History lives again in Oregon’s coast city
Participants to the March 14, 2015, PNLHA mini-conference learned much about Astoria, the historic city at the mouth of the Columbia River founded by John Jacob Astor in 1811 as Fort Astoria.
It was once teeming with men and women who worked the local fisheries, canneries and forests for a living. Once known as a treacherous shipwreck coast, workers on pilot boats now ply the wide passage escorting freighters and other sea craft safely to their destinations.
The bustling coastal town used to be and still is home to several trade unions and you can still see that history in an area called Uniontown and in other parts of Astoria. The history of radical Finnish trade unionists, in particular, speaks to the richness of the region’s labor history as does the Astoria Labor Temple now a tavern and grill.
But participants also heard about other immigrants during the opening panel session. Labor educator Marcus Widenor gave a brief overview before Regan Watjus provided details on 19th century Chinese cannery workers and how they were ostracized from mainstream society.
“What I found,” noted Regan, “was that in Astoria it was hard to reconcile that sort of principled stance against the Chinese with what was actually happening on the ground. They were critical to the success of the canneries and people recognized that. They knew that the growth and the prosperity of Astoria was directly related to the Chinese working in the canneries.”
She also cited cases of Chinese workers on strike. “There was one case I saw where they were striking against the cannery owner,” Regan said. “They wanted higher prices for their work or to be paid better for their work. And there were other times when they struck against their Chinese contractor.”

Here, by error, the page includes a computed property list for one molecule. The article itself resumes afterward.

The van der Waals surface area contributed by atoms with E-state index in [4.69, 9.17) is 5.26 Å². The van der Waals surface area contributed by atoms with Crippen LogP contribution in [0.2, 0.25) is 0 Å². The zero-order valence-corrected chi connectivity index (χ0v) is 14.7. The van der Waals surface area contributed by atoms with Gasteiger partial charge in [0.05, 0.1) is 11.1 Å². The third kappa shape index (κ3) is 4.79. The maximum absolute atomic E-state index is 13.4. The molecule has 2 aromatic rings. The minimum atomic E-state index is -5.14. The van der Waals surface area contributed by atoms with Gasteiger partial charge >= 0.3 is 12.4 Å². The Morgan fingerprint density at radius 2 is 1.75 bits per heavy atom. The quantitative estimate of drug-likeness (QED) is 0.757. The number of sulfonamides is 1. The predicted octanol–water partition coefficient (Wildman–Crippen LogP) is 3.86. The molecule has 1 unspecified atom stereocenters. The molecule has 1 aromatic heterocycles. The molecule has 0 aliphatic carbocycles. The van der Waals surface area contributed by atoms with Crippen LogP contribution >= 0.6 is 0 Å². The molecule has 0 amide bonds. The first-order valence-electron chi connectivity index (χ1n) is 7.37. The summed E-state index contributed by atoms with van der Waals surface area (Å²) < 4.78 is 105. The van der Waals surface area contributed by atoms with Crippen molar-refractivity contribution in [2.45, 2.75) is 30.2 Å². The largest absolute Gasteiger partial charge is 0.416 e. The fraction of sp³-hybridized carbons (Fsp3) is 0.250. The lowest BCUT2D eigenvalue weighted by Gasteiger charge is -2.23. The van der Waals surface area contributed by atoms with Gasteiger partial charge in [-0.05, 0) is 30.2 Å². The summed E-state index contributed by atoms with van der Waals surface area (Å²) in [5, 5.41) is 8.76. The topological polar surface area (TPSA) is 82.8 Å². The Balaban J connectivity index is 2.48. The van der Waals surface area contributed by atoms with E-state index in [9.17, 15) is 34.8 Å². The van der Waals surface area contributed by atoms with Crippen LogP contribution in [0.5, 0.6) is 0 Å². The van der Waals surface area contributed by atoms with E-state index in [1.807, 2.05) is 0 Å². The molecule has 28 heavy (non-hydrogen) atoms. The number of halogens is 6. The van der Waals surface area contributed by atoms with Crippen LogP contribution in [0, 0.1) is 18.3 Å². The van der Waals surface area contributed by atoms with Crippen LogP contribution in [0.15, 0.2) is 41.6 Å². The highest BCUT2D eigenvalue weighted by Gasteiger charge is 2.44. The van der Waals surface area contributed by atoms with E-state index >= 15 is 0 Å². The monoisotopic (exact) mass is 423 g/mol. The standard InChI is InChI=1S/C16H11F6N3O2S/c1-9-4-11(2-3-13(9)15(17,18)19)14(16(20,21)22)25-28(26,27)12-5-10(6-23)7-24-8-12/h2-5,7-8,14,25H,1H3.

Local historian Irene Martin also addressed issues facing cannery workers in Astoria, but her focus also turned on fishing along the Columbia. Fishers first organized in 1866 with the Columbia River Beneficial Aid Society, she said. “By 1884, the Columbia River Fishermen’s Protective Union was already organized and mobilized. It held a series of strikes over the years for better prices.
“In 1893, there was what was called a panic – we would call it a depression now – and there was a huge fishermen’s strike at that point. They got the price up a little. As soon as they went back fishing, the price dropped again. The result from that was that mainly the Finnish, but not just the Finnish fishermen, decided ‘let’s form our own cannery’.”
Local logger and historian Bryan Penttila outlined the situation of the region’s early timber workers, citing the role of the Industrial Workers of the World (the Wobblies). In 1907, “they brought the sawmills of Portland to a standstill,” Bryan explained. “It began early in the year and within a month’s time every major sawmill on the river was closed.”
By 1917, the IWW had successfully infiltrated the mills and logging camps. “Logging camps were extremely more difficult [than sawmills] because the loggers were transient-type workers,” Bryan said. “So it took the IWW quite a while to get into the logging camps but once they did they saw plenty that needed fixing. As a result, lumber, particularly spruce lumber [used in airplanes during the First World War], was not reaching its destination come wartime.”
Watch for the first edition of “PNLHA Labor History Online,” a podcast that provides more details on mini-conference discussions.